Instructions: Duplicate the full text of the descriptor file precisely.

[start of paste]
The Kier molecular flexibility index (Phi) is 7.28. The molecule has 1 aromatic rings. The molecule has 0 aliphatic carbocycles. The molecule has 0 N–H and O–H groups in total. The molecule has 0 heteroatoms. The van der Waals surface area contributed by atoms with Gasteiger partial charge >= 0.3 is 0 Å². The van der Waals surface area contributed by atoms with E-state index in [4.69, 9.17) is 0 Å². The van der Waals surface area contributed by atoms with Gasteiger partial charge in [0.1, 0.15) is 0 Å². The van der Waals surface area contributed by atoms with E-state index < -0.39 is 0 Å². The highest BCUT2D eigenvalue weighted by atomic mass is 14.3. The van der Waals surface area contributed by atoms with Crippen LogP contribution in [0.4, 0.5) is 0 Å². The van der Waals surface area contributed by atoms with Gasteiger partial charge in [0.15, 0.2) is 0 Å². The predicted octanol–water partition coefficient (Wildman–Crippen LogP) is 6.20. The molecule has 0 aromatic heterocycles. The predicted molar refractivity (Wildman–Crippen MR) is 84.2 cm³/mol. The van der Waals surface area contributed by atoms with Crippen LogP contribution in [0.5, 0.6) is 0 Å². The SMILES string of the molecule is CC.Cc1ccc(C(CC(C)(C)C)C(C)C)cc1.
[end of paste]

The Kier molecular flexibility index (Phi) is 7.28. The molecule has 1 aromatic rings. The molecule has 0 aliphatic carbocycles. The molecule has 0 N–H and O–H groups in total. The molecule has 0 heteroatoms. The van der Waals surface area contributed by atoms with Gasteiger partial charge >= 0.3 is 0 Å². The van der Waals surface area contributed by atoms with E-state index in [4.69, 9.17) is 0 Å². The van der Waals surface area contributed by atoms with Gasteiger partial charge in [0.1, 0.15) is 0 Å². The van der Waals surface area contributed by atoms with E-state index < -0.39 is 0 Å². The highest BCUT2D eigenvalue weighted by atomic mass is 14.3. The van der Waals surface area contributed by atoms with Crippen LogP contribution in [0.4, 0.5) is 0 Å². The van der Waals surface area contributed by atoms with Gasteiger partial charge in [0.15, 0.2) is 0 Å². The predicted octanol–water partition coefficient (Wildman–Crippen LogP) is 6.20. The molecule has 0 aromatic heterocycles. The predicted molar refractivity (Wildman–Crippen MR) is 84.2 cm³/mol. The van der Waals surface area contributed by atoms with Crippen LogP contribution in [0.5, 0.6) is 0 Å². The SMILES string of the molecule is CC.Cc1ccc(C(CC(C)(C)C)C(C)C)cc1.